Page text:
Posts tagged with "food"

Posted by jrycombel on 07/20/11
Generally, people aren’t aware when they’re eating foods made with genetically modified organisms (GMOs). According to the Institute for Responsible Technology (www.responsibletechnology.org), genetically modified organisms (GMOs) are made by forcing genes from one species, such as bacteria, viruses, animals, or humans, into the DNA of a food crop or animal to introduce a new trait.
 
Five major GM food crops are soy, corn, canola, cotton, and sugar beets. Many processed foods often have hidden GM sources unless they are organic or labeled non-GMO.  Some products may be made with ingredients derived from GMOs, such as sodas, sweeteners, baked goods, cereals, dressings and oils, soy milk, canned and frozen fruits and vegetables, and vitamins. While no genetically modified fish, chicken or livestock is yet approved for human consumption, many foods are produced from animals raised on GM feed such as grains.
 
There are both pros and cons of genetically engineered foods: for example, faster growing plants and animals verses possible serious health risks. Proponents of non-GMOs in foods advocate labeling of GMOs, more thorough testing for safety, and better regulation.  
 
For tips on how to avoid foods with GMOs and also a list of non-GMO brands, go to www.NonGMOShoppingGuide.com or download the iPhone app: ShopNoGMO.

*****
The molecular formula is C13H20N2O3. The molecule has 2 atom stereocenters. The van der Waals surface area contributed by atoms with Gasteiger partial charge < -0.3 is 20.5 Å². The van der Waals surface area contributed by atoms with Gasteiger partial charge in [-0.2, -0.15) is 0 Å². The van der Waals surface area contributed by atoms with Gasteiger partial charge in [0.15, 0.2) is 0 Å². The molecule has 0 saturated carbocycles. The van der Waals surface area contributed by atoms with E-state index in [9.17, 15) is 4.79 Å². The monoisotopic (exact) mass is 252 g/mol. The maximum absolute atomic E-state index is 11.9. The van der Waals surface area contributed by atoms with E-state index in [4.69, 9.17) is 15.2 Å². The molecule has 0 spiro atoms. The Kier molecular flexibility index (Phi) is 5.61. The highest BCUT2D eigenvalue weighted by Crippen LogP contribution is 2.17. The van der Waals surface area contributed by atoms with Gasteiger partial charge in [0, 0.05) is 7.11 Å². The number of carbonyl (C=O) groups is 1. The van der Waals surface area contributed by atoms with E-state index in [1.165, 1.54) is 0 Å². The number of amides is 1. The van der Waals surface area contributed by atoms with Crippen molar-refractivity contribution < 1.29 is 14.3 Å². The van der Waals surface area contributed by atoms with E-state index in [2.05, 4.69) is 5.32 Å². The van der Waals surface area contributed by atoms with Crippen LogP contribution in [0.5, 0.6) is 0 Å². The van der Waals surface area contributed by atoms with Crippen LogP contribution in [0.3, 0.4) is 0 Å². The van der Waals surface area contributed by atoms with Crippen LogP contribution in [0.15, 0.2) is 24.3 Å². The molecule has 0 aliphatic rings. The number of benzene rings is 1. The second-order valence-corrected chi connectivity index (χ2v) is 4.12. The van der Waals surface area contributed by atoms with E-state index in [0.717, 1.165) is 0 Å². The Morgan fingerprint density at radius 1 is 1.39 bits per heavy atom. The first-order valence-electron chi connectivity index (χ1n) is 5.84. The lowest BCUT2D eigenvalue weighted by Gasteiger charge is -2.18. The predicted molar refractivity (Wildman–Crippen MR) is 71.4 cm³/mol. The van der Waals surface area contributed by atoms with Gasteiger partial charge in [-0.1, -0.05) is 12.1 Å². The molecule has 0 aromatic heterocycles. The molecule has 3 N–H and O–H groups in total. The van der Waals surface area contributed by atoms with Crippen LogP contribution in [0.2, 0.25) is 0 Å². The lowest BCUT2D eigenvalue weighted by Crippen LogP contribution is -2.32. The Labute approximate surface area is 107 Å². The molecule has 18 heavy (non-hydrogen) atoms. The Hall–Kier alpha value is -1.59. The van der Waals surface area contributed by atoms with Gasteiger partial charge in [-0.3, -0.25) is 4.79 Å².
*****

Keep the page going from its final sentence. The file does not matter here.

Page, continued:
Another site listing non-GMO products is www.nonGMOProject.org.

Posted by mingh on 04/06/12
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White Truffles in Winter imagines the world of the remarkable French chef Auguste Escoffier (1846-1935), who changed how we eat through his legendary restaurants at the Savoy and the Ritz. A man of contradictions—kind yet imperious, food-obsessed yet rarely hungry—Escoffier was also torn between two women: the famous, beautiful, and reckless actress Sarah Bernhardt and his wife, the independent and sublime poet Delphine Daffis, who refused ever to leave Monte Carlo. In the last year of Escoffier's life, in the middle of writing his memoirs, he has returned to Delphine, who requests a dish in her name as he has honored Bernhardt, Queen Victoria, and many others. How does one define the complexity of love on a single plate? N. M. Kelby brings us the sensuality of food and love amid a world on the verge of war in this work that shimmers with beauty and longing.